In a place that’s a thousand years old, gardens that date to the 1500s are relatively modern. Or are they timeless? Certainly they are a place without time, where the minutes seem to stop ticking by, replaced by the rhythmic crunch of one’s footsteps on gravel or dry leaves.I haven’t been to the Abbaye de Fontfroide (Coldspring Abbey) for years, and the previous time was with my mother-in-law, who wasn’t up for any climbing or hiking. With that in mind, on a recent return I stupidly wore sandals, remembering the abbey as a classy kind of place. What a mistake. We took the “short,” 45-minute walk through the surrounding countryside (there’s a shorter climb to the hilltop cross, but it also takes 45 minutes, and then there’s a longer trail through the abbey’s vineyards). The path was mostly flat, but rocky and uneven, and my feet slid around in my sandals. I was so focused on trying not to break them and wind up barefoot far from the car that I didn’t really get into the moment. There are few things I love more than a hike in the garrigue, but usually I get the footwear right.We were alone on the trail but the breeze carried the chatter of those who had climbed to the cross was carried across the valley until we rounded the hill and heard nothing but birds. This landscape must be nearly the same as when the abbey was founded in 1093.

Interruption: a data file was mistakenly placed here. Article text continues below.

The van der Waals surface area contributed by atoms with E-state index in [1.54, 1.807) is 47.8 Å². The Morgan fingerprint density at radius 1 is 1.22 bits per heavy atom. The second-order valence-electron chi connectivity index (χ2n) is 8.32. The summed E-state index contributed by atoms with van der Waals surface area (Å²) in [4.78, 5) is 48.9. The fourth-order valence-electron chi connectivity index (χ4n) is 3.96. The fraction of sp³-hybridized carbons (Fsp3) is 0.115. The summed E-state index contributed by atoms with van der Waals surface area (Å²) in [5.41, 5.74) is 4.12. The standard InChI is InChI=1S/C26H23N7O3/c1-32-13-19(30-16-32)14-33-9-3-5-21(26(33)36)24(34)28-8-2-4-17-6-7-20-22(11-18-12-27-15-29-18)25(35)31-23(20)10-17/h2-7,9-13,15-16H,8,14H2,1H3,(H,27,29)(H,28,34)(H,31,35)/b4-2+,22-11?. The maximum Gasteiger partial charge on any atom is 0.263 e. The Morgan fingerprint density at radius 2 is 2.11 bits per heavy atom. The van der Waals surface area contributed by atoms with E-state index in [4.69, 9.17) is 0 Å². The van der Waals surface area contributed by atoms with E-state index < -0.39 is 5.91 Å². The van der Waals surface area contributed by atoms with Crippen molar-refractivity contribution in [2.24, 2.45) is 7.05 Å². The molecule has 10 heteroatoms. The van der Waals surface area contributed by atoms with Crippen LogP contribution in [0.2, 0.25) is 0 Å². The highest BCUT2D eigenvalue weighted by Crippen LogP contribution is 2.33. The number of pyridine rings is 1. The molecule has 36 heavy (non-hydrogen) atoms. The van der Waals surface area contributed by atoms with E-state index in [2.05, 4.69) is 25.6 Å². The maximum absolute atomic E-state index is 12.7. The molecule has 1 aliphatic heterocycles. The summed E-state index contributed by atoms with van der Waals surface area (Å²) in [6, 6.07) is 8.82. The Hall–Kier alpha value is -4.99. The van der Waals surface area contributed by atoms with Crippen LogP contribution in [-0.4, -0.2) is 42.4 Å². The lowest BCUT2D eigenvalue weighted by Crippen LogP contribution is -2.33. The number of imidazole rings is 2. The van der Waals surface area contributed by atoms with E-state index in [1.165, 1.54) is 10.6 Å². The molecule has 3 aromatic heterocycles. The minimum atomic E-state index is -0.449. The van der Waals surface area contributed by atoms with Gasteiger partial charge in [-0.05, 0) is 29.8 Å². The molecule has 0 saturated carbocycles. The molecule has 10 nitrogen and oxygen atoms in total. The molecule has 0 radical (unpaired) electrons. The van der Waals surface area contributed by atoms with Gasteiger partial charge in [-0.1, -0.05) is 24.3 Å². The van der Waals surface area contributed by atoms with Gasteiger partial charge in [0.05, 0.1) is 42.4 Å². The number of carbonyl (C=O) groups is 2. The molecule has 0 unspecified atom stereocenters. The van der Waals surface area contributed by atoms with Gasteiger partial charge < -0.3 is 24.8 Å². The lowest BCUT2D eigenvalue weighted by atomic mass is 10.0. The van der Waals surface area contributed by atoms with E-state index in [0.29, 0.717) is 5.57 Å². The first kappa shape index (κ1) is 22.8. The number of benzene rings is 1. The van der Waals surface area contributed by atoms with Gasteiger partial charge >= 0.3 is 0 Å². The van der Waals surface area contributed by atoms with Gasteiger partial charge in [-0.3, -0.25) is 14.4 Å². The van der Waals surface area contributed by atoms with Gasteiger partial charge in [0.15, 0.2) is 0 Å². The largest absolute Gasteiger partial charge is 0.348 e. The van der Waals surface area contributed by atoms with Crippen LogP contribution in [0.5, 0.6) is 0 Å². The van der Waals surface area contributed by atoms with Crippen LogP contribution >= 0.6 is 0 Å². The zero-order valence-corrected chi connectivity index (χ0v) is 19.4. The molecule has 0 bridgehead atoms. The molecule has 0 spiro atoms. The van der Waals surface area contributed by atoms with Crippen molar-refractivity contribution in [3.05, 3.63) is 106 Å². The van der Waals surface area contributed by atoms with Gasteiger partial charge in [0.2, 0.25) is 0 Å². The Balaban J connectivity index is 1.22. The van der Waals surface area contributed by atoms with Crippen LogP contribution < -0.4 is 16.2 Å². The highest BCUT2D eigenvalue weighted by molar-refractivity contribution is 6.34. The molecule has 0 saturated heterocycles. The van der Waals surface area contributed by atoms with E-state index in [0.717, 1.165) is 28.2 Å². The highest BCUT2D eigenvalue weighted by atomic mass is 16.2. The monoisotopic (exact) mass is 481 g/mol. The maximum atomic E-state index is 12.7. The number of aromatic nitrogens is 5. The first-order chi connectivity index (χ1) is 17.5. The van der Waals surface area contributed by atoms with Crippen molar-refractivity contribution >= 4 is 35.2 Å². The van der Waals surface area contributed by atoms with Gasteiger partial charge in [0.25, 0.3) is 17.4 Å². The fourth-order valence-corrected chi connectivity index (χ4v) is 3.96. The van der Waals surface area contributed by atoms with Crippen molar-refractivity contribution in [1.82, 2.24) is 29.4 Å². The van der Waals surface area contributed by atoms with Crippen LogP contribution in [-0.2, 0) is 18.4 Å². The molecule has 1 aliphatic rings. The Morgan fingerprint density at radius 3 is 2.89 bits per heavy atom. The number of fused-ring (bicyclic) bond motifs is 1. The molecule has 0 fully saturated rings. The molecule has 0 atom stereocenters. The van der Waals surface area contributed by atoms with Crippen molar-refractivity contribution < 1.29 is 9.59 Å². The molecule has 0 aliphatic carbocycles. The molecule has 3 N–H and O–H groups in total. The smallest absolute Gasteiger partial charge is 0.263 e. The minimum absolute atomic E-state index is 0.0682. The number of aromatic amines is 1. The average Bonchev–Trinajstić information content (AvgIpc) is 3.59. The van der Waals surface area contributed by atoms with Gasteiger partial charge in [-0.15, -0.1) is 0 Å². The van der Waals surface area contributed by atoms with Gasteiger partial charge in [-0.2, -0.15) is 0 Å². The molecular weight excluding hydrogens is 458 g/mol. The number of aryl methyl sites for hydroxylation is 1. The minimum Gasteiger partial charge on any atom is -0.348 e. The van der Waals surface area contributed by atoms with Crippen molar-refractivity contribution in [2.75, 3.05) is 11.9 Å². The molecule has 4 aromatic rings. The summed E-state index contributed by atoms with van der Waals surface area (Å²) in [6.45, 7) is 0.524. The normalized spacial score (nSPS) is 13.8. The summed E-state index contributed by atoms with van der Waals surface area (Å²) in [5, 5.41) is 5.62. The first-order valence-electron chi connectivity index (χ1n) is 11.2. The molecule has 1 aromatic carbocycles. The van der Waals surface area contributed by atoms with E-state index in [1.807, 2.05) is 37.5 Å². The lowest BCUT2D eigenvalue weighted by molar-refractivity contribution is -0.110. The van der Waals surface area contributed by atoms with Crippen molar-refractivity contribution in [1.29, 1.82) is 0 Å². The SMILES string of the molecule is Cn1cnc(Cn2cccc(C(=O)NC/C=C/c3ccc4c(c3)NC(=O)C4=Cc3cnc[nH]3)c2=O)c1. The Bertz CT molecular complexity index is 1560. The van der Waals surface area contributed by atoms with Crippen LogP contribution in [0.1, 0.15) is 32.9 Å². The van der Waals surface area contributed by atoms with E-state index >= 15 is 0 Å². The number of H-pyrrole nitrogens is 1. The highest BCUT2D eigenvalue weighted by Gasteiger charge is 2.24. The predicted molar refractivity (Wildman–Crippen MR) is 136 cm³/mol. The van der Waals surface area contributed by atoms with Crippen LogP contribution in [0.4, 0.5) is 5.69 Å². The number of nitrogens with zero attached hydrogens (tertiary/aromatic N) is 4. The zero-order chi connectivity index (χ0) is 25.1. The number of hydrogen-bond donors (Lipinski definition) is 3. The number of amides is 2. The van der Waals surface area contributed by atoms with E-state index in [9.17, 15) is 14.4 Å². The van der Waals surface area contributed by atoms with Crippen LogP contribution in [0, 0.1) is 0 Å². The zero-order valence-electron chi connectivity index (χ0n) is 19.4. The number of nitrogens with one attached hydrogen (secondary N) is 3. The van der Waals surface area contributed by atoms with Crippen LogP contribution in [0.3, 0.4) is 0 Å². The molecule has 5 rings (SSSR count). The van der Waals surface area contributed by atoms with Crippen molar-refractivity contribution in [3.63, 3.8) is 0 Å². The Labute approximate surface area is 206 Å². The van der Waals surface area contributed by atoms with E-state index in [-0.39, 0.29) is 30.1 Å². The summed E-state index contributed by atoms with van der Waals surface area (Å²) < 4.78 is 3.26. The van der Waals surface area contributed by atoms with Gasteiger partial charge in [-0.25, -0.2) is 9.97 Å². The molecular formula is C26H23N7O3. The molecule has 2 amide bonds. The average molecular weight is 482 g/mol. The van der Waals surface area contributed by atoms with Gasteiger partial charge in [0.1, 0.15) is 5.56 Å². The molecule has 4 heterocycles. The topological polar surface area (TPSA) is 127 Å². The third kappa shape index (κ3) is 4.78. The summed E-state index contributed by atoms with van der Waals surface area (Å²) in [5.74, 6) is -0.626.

The abbey sits in the heart of a nature reserve, and in the windy dry summers, when wild fires can rampage through, the hiking trails are sometimes closed. In fact, a fire destroyed 2,000 hectares around the abbey in 1986. Smoking is forbidden on the paths–get that! In France! But fires are serious business around here. They also don’t allow dogs–there are kennels for them at the entrance. Even after culling photos, I have too many for one post, so the abbey itself will come next time. It’s different from the Abbaye de Saint-Hilaire, yet similar. You’ll see.This post will be about the outside. The abbey has a hectare of terraced gardens that were created in the 16th century and a rose garden with nearly 2,500 rose bushes, including a variety of rose named for the abbey.Each garden is different. In the cloister, wisteria–no longer blooming–climb the walls. The central fountain is framed by classic parterres. Two basins are for the “mandatum,” or ritual washing of the monks’ feet every Saturday.